Karen says her favorite part of the piece is “when the LV ends and the fortissimo block chords appear in measure 24.” My favorite part is the flexibility that this piece allows, as you can play it in the aisles of the church or at the front of the stage, and people will see all the interaction of the ringers right before their eyes. I’ve placed Karen’s choreography suggestions at the end of the article.
If you don’t know Karen, she rings in Concert Bells of Fort Worth, serves on the Area 9 board as past chair, and composes music. In addition she is a foster parent with Greyhounds Unlimited, a greyhound rescue group. She says, “I take greyhounds that need medical rehabilitation before adoption or are unadoptable. I also am an organic backyard gardener with an affection for Japanese Maples and shade loving plants.”
If you wish for visual fireworks with your bell choir, give “Peal con Brio” a try.
Take a look at Karen’s choir playing the 2-3 octave version in Texas
or my group playing the 4-6 octave version in the ruins of Hamar Cathedral in Norway.
Thanks Karen for this stunning new piece! It’s visual fireworks.
Until next month,
Here is Karen’s choreography for Peal con Brio:
1. Rest bells on the upper thighs or hips (“resting position”) adjusting for different heights of ringers so that a straight row of bells is achieved. Whip each bell up just before it rings so that there is only a single motion of up-prep-ring.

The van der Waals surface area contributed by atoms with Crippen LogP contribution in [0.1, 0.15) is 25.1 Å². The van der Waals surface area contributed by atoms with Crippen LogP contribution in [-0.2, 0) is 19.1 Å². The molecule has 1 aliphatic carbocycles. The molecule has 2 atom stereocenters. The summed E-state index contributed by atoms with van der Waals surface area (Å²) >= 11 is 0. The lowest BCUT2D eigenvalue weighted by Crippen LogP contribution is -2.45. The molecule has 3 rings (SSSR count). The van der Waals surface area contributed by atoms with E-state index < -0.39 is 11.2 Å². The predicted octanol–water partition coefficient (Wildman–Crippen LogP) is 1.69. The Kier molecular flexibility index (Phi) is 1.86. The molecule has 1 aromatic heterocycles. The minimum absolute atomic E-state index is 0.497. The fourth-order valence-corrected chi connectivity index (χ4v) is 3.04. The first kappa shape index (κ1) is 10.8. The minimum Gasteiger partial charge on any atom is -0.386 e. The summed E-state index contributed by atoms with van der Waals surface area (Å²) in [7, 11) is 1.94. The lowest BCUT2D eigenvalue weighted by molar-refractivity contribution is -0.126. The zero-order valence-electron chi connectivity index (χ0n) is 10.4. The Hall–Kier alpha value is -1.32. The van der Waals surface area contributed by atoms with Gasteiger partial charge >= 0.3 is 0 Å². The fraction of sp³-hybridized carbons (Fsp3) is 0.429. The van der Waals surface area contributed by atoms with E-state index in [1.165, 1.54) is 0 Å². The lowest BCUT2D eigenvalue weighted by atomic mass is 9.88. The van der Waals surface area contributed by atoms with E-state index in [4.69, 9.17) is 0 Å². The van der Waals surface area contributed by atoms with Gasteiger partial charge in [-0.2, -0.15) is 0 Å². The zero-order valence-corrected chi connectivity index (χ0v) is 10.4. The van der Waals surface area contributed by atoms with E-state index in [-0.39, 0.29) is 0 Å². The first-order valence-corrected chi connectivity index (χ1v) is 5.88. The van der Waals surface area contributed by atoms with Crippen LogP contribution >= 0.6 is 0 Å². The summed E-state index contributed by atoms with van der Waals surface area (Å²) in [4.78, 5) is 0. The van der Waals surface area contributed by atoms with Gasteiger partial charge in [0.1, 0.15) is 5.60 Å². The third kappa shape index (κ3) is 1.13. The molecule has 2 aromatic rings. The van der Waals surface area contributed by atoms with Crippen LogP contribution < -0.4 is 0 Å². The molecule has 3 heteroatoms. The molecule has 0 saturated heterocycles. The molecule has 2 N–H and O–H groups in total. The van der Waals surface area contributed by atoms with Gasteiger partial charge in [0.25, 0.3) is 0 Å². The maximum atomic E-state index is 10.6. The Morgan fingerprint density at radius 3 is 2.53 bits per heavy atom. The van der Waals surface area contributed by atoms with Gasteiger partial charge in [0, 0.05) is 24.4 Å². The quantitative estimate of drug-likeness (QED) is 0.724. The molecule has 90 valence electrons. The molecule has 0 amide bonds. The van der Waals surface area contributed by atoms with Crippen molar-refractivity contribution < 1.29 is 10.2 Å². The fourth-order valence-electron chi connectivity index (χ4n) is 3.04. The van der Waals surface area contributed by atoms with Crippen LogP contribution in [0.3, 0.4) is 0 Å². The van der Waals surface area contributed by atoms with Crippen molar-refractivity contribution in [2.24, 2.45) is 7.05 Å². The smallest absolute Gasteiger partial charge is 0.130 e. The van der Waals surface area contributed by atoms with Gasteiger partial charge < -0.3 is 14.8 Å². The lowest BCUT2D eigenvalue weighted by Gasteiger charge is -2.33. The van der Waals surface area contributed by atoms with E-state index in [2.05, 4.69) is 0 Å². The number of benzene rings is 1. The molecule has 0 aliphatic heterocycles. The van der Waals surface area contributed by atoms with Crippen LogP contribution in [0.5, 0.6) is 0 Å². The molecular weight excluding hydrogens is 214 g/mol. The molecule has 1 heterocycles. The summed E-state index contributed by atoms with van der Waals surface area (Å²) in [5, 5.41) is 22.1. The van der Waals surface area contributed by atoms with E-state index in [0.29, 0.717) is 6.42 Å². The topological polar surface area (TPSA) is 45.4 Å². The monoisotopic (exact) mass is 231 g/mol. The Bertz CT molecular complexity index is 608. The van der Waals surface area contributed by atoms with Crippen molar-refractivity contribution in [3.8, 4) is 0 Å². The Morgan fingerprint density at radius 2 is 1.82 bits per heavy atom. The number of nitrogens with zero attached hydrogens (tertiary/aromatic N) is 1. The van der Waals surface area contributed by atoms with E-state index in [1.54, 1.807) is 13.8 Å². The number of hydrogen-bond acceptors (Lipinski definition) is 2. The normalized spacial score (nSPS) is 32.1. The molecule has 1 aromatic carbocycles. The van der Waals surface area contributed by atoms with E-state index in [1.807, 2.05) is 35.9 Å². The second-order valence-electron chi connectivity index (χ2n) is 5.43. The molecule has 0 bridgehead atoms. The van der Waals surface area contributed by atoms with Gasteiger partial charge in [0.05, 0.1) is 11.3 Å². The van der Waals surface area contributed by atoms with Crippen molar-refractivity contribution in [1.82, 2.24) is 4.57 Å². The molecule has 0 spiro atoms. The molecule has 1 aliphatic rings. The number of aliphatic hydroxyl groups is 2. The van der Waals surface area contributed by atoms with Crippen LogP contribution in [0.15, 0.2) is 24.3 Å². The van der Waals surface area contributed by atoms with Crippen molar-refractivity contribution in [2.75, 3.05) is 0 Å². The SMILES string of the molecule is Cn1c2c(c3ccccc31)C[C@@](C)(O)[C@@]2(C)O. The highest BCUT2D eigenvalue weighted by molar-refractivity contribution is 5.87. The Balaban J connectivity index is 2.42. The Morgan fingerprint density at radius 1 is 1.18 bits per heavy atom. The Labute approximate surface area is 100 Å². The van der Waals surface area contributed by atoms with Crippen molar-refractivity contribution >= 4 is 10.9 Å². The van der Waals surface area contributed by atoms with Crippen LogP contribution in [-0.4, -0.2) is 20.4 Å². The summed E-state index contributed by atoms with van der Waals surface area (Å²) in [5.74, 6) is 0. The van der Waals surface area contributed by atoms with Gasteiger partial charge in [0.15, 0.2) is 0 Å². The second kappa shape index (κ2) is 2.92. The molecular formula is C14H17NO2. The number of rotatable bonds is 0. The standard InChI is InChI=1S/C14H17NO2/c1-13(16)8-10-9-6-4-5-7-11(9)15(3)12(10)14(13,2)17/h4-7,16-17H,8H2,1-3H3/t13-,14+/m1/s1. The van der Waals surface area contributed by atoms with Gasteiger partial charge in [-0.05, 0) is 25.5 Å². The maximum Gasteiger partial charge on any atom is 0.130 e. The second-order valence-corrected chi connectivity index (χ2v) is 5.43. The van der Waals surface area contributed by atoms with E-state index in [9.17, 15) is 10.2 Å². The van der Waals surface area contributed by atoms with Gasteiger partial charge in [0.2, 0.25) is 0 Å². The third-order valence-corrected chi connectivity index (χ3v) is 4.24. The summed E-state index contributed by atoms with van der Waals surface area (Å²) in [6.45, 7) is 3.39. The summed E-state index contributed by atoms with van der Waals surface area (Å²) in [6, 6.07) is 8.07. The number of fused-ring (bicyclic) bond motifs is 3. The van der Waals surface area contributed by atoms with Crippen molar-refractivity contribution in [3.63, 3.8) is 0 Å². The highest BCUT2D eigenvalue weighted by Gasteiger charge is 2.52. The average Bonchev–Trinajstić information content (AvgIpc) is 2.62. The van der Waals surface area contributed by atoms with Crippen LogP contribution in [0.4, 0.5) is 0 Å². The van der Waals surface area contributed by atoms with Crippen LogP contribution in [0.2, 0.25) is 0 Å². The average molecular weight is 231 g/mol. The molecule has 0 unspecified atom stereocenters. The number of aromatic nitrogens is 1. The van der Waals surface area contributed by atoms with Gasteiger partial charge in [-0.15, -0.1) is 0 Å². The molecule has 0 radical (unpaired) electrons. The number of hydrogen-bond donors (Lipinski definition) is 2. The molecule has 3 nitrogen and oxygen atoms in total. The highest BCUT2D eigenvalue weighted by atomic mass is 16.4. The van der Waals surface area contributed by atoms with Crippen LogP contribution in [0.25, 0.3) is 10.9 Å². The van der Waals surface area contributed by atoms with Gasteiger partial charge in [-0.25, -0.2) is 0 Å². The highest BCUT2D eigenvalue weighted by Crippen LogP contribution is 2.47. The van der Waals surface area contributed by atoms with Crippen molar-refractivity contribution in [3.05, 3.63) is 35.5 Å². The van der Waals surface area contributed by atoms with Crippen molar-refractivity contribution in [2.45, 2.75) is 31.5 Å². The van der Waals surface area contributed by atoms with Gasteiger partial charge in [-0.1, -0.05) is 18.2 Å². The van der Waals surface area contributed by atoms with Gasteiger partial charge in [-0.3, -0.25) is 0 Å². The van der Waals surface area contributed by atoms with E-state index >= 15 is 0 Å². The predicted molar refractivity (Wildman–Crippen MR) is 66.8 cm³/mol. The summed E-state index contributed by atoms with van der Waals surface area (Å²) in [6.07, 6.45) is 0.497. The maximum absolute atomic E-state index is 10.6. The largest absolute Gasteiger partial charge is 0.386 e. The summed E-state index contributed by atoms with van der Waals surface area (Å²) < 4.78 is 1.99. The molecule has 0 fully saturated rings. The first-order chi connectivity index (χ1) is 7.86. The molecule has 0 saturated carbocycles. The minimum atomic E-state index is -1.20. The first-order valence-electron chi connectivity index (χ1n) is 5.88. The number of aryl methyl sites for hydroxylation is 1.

2. The two themes at the beginning should be rung so that they look and sound differently. Ring the LV pattern in a smooth exaggerated circle and the R pattern in a marcato and angular motion. When the themes switch registers, continue the LV and R styles.
3. At m. 24, all ring in a conformed typical ringing style.
4. The m. 31 and 32, perform the echoes by lightly touching the bell at the resting position. On the downbeat of m. 33, damp the bell at the resting position spot and freeze.
5. In m. 34 and 35, remain “frozen” and whip each bell up as it rings just like the beginning.
6. In m. 37, continue to LV and move the arms as if still playing the eighth note pattern, but do not restrike. Gradually slow to a stop and freeze.
7. M 38 – m. 65 is a repeat of m. 1 – 28 but with the bells beginning up instead of in resting position.
8. At m. 66, if performing under black light, ringers turn their backs to the audience and effectively “disappear”. Then each ringer “reappears” just as they ring.
9. In m. 70 and 71, ring the wholes notes and each quarter note low, just in front of the resting position. During m. 72 – 74, gradually raise bells to eye level.
10. At the final damp, show some flair as bells move from damp position back to resting.
One note: when we performed it at First Presbyterian, we used a duplicate G5 and slightly different-than-usual assignments. One ringer had F5 and G5 and another ringer had the duplicate G5 plus A5 then the rest of the treble ringers were assigned B5 & C6 together and etc.